The Continuing Work of the Board-led Subcommittee on Gender Discrimination and Sexual Harrasment

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Skyline from the Westin Hotel in downtown Atlanta, Georgia. Image credit: Lahti213 via Wikimedia Commons

Authors’ Note: As you may be aware, the status of the NCPH annual meeting has changed. The sessions will not take place as described below, but the activities of the committee continue.

As we look forward to our annual meeting in Atlanta, members of the National Council on Public History (NCPH) board-led Subcommittee on Gender Discrimination and Sexual Harassment wanted to share an update on our recent activities. Co-chaired by Kristen Baldwin Deathridge and Mary Rizzo, this subcommittee continues work begun by the Diversity and Inclusion Task Force around ending sexual harassment and gender discrimination at our conference, in our organization, and in the public history field. The sub-committee includes consultants, museum workers, university-based public historians, graduate students, and new professionals. A list of subcommittee members is located with the other board committees on the NCPH website.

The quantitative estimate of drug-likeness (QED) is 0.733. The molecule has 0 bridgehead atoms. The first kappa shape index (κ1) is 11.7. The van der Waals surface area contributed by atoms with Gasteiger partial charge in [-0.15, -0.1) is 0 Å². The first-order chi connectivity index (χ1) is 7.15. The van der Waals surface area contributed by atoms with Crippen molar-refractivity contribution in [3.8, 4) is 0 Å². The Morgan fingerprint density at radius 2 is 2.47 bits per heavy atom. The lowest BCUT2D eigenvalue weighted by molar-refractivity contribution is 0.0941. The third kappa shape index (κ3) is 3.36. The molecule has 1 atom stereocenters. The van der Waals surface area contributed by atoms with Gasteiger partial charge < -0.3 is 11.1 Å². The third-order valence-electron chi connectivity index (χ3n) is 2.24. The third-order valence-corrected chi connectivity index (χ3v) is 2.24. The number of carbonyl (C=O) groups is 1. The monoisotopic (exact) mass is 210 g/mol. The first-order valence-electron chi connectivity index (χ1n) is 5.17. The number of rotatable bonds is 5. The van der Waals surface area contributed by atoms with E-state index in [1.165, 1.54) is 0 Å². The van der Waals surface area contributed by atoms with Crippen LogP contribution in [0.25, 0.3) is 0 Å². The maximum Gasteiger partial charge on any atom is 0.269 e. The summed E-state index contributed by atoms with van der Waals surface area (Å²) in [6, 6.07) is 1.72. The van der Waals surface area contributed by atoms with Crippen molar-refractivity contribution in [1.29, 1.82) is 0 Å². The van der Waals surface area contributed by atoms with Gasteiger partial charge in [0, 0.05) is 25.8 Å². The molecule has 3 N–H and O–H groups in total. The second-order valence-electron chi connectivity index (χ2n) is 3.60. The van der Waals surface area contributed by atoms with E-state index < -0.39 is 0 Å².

At the Conference

If you want to learn more about issues of gender discrimination and sexual harassment, consider attending one or more sessions scheduled for the 2020 NCPH annual meeting we listed below:

  • Wednesday, March 18, at 1:30 p.m., Chelsea Miller of the New York State Coalition on Sexual Assault is facilitating a workshop “From #MeToo to Prevention: Bystander Intervention Training for Public History and Museum Professionals.” The workshop is only $10 and this is the second year for this popular session. See Miller’s recent post on History@Workfor more details and perspective.
  • On Friday, March 20, Mary Rizzo, Porsha Dossie, and GVGK Tang will present about the committee’s work at the Public History Educators Breakfast. We will also solicit input specifically about what resources educators are particularly interested in to help them in training public historians.
  • Friday, March 20, from 1:30 p.m. to 3 p.m., Hope Shannon (a member of this subcommittee) is facilitating a session on “Public History and Gender Equity: A Long View of the Field.” This structured conversation is co-sponsored by the NCPH 40th Anniversary Ad-hoc Committee, the NCPH Council of Past Presidents, the Gender Equity in Museums Movement, and this subcommittee.
  • Saturday, March 21, from 11 a.m.-12 p.m., the Subcommittee on Gender Discrimination and Sexual Harassment will have a public meeting for those who want to hear more about what we’ve been doing, get involved, or provide input on these issues.

Committee Activities to Date

A lot has happened since we began work in late summer 2019 on the several charges given to us by NCPH leadership. With much to do, we divided into teams to work on four areas: codes of conduct, resources, survey, and revocation policies.